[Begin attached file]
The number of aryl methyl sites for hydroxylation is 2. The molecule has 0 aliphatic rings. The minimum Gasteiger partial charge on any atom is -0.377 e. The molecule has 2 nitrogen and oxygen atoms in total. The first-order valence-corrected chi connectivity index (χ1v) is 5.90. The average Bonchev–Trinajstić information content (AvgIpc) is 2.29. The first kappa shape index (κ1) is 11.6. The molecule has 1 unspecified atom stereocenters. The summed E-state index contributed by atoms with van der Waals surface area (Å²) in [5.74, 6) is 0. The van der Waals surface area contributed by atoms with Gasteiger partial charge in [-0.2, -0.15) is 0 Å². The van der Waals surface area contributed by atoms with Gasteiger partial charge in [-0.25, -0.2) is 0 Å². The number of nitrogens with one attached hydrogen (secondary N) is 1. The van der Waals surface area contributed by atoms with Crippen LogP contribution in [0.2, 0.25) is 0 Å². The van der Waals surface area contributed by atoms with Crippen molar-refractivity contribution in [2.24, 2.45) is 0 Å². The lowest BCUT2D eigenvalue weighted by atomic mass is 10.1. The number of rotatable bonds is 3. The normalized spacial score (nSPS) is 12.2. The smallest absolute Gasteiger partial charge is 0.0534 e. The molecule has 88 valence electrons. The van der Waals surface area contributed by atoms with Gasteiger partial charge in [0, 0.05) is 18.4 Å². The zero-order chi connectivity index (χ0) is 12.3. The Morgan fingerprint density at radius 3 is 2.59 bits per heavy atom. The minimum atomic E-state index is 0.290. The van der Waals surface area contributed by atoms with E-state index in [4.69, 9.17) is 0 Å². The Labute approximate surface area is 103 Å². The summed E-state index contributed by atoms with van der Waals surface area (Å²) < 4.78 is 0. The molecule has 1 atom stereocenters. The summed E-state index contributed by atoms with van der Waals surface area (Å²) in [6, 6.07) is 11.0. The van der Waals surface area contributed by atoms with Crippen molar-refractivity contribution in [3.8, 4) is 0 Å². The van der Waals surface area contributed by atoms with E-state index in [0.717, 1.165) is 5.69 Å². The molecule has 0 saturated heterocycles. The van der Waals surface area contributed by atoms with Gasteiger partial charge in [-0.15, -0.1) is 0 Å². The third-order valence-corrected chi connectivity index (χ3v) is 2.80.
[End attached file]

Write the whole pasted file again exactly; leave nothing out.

The number of aryl methyl sites for hydroxylation is 2. The molecule has 0 aliphatic rings. The minimum Gasteiger partial charge on any atom is -0.377 e. The molecule has 2 nitrogen and oxygen atoms in total. The first-order valence-corrected chi connectivity index (χ1v) is 5.90. The average Bonchev–Trinajstić information content (AvgIpc) is 2.29. The first kappa shape index (κ1) is 11.6. The molecule has 1 unspecified atom stereocenters. The summed E-state index contributed by atoms with van der Waals surface area (Å²) in [5.74, 6) is 0. The van der Waals surface area contributed by atoms with Gasteiger partial charge in [-0.2, -0.15) is 0 Å². The van der Waals surface area contributed by atoms with Gasteiger partial charge in [-0.25, -0.2) is 0 Å². The number of nitrogens with one attached hydrogen (secondary N) is 1. The van der Waals surface area contributed by atoms with Crippen LogP contribution in [0.2, 0.25) is 0 Å². The van der Waals surface area contributed by atoms with Crippen molar-refractivity contribution in [2.24, 2.45) is 0 Å². The lowest BCUT2D eigenvalue weighted by atomic mass is 10.1. The number of rotatable bonds is 3. The normalized spacial score (nSPS) is 12.2. The smallest absolute Gasteiger partial charge is 0.0534 e. The molecule has 88 valence electrons. The van der Waals surface area contributed by atoms with Gasteiger partial charge in [0, 0.05) is 18.4 Å². The zero-order chi connectivity index (χ0) is 12.3. The Morgan fingerprint density at radius 3 is 2.59 bits per heavy atom. The minimum atomic E-state index is 0.290. The van der Waals surface area contributed by atoms with E-state index in [4.69, 9.17) is 0 Å². The Labute approximate surface area is 103 Å². The summed E-state index contributed by atoms with van der Waals surface area (Å²) < 4.78 is 0. The molecule has 1 atom stereocenters. The summed E-state index contributed by atoms with van der Waals surface area (Å²) in [6, 6.07) is 11.0. The van der Waals surface area contributed by atoms with Crippen molar-refractivity contribution in [3.8, 4) is 0 Å². The van der Waals surface area contributed by atoms with E-state index in [0.717, 1.165) is 5.69 Å². The molecule has 0 saturated heterocycles. The van der Waals surface area contributed by atoms with Gasteiger partial charge in [-0.15, -0.1) is 0 Å². The third-order valence-corrected chi connectivity index (χ3v) is 2.80.